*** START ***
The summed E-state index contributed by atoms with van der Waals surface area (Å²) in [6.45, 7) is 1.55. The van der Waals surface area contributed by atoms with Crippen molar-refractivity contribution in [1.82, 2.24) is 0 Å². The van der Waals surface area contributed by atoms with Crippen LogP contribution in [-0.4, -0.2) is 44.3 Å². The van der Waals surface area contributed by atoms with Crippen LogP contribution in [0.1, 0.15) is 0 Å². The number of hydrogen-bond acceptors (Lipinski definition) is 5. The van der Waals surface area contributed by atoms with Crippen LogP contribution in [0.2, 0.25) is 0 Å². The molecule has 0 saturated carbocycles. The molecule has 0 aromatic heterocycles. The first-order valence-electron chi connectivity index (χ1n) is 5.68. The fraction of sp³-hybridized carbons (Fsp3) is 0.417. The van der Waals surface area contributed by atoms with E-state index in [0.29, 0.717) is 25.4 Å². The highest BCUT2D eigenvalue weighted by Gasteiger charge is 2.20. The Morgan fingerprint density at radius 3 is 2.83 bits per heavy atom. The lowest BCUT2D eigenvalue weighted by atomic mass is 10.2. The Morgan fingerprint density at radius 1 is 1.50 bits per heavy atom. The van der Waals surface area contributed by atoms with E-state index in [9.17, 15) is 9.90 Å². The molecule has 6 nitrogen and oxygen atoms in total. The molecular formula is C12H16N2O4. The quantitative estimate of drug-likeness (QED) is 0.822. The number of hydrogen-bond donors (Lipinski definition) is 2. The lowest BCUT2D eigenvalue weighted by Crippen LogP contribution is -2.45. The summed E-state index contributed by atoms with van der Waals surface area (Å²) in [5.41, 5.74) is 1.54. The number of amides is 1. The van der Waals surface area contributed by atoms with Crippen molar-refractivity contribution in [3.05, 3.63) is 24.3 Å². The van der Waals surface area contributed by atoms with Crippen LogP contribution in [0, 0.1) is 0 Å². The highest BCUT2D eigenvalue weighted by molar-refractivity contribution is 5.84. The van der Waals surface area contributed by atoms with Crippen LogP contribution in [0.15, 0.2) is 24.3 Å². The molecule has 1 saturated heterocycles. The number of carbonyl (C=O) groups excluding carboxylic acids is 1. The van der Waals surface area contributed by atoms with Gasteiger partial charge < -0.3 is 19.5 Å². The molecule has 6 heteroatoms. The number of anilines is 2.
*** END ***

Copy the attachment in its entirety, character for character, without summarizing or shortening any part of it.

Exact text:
The summed E-state index contributed by atoms with van der Waals surface area (Å²) in [6.45, 7) is 1.55. The van der Waals surface area contributed by atoms with Crippen molar-refractivity contribution in [1.82, 2.24) is 0 Å². The van der Waals surface area contributed by atoms with Crippen LogP contribution in [-0.4, -0.2) is 44.3 Å². The van der Waals surface area contributed by atoms with Crippen LogP contribution in [0.1, 0.15) is 0 Å². The number of hydrogen-bond acceptors (Lipinski definition) is 5. The van der Waals surface area contributed by atoms with Crippen LogP contribution in [0.2, 0.25) is 0 Å². The molecule has 0 saturated carbocycles. The molecule has 0 aromatic heterocycles. The first-order valence-electron chi connectivity index (χ1n) is 5.68. The fraction of sp³-hybridized carbons (Fsp3) is 0.417. The van der Waals surface area contributed by atoms with E-state index in [0.29, 0.717) is 25.4 Å². The highest BCUT2D eigenvalue weighted by Gasteiger charge is 2.20. The Morgan fingerprint density at radius 3 is 2.83 bits per heavy atom. The lowest BCUT2D eigenvalue weighted by atomic mass is 10.2. The Morgan fingerprint density at radius 1 is 1.50 bits per heavy atom. The van der Waals surface area contributed by atoms with E-state index in [9.17, 15) is 9.90 Å². The molecule has 6 nitrogen and oxygen atoms in total. The molecular formula is C12H16N2O4. The quantitative estimate of drug-likeness (QED) is 0.822. The number of hydrogen-bond donors (Lipinski definition) is 2. The lowest BCUT2D eigenvalue weighted by Crippen LogP contribution is -2.45. The summed E-state index contributed by atoms with van der Waals surface area (Å²) in [5.41, 5.74) is 1.54. The number of amides is 1. The van der Waals surface area contributed by atoms with Crippen molar-refractivity contribution in [3.05, 3.63) is 24.3 Å². The van der Waals surface area contributed by atoms with Crippen LogP contribution in [0, 0.1) is 0 Å². The highest BCUT2D eigenvalue weighted by molar-refractivity contribution is 5.84. The van der Waals surface area contributed by atoms with Crippen LogP contribution in [0.15, 0.2) is 24.3 Å². The molecule has 1 saturated heterocycles. The number of carbonyl (C=O) groups excluding carboxylic acids is 1. The van der Waals surface area contributed by atoms with Gasteiger partial charge < -0.3 is 19.5 Å². The molecule has 6 heteroatoms. The number of anilines is 2.